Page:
Lee Mannion | Monday 1st March, 2021
If we’ve learnt anything this last year, it's to expect the unexpected! It’s never been more important to plan for the future and make sure your money is working as hard as you do. Whilst the government offered support packages to help the self-employed throughout coronavirus, many fell through the cracks due to eligibility criteria. On the other hand, many self-employed people may have saved on outgoings this year, and have built up savings that could now mean they have to pay more tax on their profits.
Regardless of your unique position, the end of the tax year is a great financial opportunity for all self-employed people to review their income and take full advantage of the government relief and benefits available. Reviewing your outgoings is also a form of future proofing, by helping yourself out when it comes to your tax bill next year.
For any personal pension contribution, the government adds a 25% tax top-up to your contributions. Your annual allowance, or the maximum amount you can pay into your pension each year is up to £40,000, or your annual earnings (whichever is lower).
Topping up your pension contributions to make the most of your annual allowance is one of the most effective ways of getting the tax back that you’ve already paid on that contribution.
If your outgoings over this last year have been lower than you expected, could you boost these cost savings even further by getting your money working harder for you? By contributing into your pension you’ll get an extra £25 for every £100 you pay in, as well as benefiting from the extra potential growth on your pension pot.
Please remember, tax treatment does depend on your individual circumstances & may be subject to change in the future.
If you’re a higher rate taxpayer, not only do you get the 25% tax top-up from the government into your pension, but you can also claim an extra 25% tax back in your tax return. So, for every £100 you’ll get the £25 top up in your pension and you can also claim a further £25 (£31.25 if you’re an additional rate payer) in your self-assessment tax return.
So, if you contribute into your pension before 5 April, from 6 April onwards you can submit your next tax return and claim back the extra 25% tax relief. HMRC will either send this to you in a cheque in the post, or take it off your total tax bill.
In short, as a higher rate taxpayer by contributing £100 into your pension, you’ll be getting £50 back from the government.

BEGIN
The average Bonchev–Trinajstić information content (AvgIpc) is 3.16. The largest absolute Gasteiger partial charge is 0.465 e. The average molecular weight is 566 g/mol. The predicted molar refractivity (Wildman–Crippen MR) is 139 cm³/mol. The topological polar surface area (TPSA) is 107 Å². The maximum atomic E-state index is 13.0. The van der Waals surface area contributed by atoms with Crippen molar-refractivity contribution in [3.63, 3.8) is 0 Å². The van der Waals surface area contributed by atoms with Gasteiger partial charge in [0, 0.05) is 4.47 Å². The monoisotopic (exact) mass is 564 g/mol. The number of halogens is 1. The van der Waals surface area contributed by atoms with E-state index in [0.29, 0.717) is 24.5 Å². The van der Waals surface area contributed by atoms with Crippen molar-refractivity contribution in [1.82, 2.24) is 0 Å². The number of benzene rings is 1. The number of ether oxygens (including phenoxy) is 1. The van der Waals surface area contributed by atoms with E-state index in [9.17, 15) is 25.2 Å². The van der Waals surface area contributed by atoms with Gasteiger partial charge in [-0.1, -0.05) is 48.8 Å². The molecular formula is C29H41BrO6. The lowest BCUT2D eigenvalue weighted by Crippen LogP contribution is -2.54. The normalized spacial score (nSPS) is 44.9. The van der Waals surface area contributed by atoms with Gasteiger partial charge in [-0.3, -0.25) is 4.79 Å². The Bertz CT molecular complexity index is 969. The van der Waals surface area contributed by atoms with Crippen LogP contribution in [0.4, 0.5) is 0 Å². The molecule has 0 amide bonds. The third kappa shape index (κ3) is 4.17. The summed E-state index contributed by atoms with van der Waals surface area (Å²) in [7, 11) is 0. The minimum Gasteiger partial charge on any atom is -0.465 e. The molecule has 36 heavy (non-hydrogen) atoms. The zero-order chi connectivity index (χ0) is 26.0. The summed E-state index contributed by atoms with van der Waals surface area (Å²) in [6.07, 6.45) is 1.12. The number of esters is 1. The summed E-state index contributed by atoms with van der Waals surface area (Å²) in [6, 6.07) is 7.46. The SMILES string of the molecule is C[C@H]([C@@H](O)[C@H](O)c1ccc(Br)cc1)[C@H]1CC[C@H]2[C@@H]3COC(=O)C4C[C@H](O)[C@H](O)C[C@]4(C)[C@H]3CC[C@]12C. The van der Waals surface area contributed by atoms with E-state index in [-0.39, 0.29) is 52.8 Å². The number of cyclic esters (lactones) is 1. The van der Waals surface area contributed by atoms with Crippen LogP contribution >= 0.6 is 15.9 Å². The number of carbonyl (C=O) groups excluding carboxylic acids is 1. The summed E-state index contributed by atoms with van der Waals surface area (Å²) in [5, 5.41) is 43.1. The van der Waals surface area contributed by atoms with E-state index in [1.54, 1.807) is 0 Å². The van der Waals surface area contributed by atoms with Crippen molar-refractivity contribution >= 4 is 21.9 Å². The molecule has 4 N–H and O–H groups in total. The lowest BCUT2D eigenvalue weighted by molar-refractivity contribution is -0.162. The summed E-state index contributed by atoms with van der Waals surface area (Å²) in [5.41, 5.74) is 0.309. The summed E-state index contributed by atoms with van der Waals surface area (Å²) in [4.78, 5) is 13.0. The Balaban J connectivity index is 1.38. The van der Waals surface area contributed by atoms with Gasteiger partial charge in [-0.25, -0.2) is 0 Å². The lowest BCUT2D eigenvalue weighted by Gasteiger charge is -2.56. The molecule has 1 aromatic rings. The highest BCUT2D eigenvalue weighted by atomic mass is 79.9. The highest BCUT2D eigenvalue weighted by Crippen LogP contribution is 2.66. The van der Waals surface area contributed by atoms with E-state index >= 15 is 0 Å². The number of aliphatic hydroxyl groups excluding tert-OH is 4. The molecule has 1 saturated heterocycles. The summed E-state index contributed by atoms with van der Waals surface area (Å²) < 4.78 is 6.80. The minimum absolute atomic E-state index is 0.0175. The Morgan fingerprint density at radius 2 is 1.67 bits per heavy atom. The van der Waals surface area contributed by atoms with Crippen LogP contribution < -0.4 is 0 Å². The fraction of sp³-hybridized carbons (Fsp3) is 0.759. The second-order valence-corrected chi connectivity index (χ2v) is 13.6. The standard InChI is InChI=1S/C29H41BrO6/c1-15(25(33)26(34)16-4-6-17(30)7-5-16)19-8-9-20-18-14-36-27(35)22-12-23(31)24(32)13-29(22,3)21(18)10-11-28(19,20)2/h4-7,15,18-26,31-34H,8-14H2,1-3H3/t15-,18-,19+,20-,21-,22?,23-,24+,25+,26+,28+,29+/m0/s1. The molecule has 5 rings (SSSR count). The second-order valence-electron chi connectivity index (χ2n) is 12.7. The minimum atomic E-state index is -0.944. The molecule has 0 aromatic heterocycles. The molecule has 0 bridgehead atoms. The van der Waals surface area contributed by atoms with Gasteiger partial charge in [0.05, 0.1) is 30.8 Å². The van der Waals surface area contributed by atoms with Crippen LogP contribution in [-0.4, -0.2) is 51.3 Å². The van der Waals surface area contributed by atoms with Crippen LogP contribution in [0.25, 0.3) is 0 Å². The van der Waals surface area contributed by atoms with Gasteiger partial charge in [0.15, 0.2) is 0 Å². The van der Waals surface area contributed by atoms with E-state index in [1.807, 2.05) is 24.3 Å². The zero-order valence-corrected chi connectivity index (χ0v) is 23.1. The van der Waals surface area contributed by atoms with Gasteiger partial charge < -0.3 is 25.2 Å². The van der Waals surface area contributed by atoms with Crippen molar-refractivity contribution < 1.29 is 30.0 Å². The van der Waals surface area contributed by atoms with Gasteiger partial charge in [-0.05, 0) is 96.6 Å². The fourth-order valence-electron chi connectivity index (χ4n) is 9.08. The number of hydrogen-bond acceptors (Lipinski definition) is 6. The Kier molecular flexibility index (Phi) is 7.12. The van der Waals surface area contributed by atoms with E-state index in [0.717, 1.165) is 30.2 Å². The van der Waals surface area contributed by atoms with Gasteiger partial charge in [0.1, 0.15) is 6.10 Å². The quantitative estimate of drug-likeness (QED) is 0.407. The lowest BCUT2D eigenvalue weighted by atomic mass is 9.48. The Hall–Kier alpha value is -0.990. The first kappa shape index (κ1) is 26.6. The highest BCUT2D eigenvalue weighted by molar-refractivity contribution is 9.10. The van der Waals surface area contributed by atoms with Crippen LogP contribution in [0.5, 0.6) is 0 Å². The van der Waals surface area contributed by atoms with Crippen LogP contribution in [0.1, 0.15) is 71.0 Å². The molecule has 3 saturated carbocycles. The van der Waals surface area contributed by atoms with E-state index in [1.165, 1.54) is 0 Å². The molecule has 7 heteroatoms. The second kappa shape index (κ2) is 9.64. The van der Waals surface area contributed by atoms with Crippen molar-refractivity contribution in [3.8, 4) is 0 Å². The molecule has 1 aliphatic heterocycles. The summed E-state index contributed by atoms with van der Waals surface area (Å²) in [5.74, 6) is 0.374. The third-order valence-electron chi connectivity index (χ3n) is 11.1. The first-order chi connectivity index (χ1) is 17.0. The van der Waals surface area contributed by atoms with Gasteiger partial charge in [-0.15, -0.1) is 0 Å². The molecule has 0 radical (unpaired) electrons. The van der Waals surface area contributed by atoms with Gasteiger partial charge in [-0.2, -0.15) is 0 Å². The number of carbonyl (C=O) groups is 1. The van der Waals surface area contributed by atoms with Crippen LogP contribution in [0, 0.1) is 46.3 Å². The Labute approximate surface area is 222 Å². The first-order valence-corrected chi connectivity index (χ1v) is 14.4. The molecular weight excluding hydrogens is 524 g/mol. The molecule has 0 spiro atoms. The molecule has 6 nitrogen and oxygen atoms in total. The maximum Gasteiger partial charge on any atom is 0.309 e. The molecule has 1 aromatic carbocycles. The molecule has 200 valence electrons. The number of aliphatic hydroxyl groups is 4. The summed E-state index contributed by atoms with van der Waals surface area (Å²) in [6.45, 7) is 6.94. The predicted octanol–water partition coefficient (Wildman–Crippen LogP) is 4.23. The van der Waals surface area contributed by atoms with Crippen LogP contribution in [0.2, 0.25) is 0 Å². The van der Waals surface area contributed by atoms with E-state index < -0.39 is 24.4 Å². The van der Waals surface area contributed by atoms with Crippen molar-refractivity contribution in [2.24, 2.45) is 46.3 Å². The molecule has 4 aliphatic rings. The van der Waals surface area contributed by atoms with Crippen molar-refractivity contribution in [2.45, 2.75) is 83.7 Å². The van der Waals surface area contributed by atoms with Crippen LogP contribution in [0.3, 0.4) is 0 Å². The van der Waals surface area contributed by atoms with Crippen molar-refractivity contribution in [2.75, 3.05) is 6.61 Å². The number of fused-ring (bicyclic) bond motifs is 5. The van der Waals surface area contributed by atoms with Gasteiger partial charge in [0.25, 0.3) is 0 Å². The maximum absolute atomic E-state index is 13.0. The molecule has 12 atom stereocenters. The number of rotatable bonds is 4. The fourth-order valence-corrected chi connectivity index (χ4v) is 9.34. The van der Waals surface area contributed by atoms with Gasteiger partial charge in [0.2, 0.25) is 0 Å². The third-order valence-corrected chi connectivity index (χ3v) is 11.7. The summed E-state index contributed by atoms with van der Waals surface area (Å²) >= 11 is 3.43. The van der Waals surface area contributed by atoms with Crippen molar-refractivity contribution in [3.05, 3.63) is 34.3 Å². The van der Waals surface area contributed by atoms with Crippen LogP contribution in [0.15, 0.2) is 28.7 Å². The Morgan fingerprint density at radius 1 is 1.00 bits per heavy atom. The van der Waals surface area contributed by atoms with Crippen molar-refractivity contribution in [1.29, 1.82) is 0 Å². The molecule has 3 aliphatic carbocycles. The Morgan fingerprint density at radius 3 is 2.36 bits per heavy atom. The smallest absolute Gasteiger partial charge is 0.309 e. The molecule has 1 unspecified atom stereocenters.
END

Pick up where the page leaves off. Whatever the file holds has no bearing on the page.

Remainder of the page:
You can see here how much tax relief you can get back in your pension and in your pocket, from a £100 pension contribution depending on your taxpayer bracket.
If you complete your tax return at the beginning of the new financial year, not only will you receive this tax relief in your pocket, but imagine how happy you’ll be with yourself next January knowing you’d already finished and filed your paperwork!
If you’re earning over certain limits, there may be other benefits to taking a look at how much you’ve saved into your pension this year, and working out if you could be better off by paying an extra amount in now:
Chances are, you’ve not considered that your pension could be a nifty way to help balance your personal finances and make sure you’re receiving the allowances and benefits you’re entitled to. Using your pension to save for the future, and improve your income right now feels too good to be true, but it's not! Here are a few ways your pension might be able to help, if you earn over certain limits:
If you’re earning over £100,000 you’ve probably experienced a cut to your personal allowance. Most people have a tax-free amount they can earn before income tax is applied which is called the personal allowance. For 2020/21 tax year this is £12,500. Once you earn more than £100,000 your personal allowance starts to take a hit. It’s reduced by £1 for every £2 you earn. You lose it completely once you earn £125,000.
You might be able to recover some or all of your personal allowance by increasing your pension contributions to reduce what is seen as earned income. You save on tax, and benefit from more in your pension pot for retirement.
If you’re eligible for Child benefit, this starts to reduce when your earnings reach £50,000 due to something called the Child Benefit Tax Charge. Once you hit £60,000, the tax charge cancels out the benefit completely.
However, making a payment into your pension reduces what is considered income and could mean you could keep some or all of your child benefit entitlement, whilst increasing your savings for retirement. You can use the government’s child benefit calculator to work out the impact of the charge.
(It’s useful to remember that you can choose not to receive child benefit if your earnings are over £60,000, but you should still consider filling in the child benefit claim form. Having a claim registered helps with earning National Insurance credits and your eligibility for the state pension.)
With the end of the tax year approaching, you’re probably just getting over the trauma of getting your self-assessment tax return submitted on time, but it’s worth keeping in mind the things you can do now to help when it’s time to balance the books next year.
If your 2020/21 tax year outgoings were lower than expected and you’ve built up a savings pot, adding it to your pension could be a way of reducing the tax you will pay on your profits.
Handily, paying more into your pension before the end of this tax year could also help build a solid foundation for your income later in life and guard against any more turbulent times in the years to come.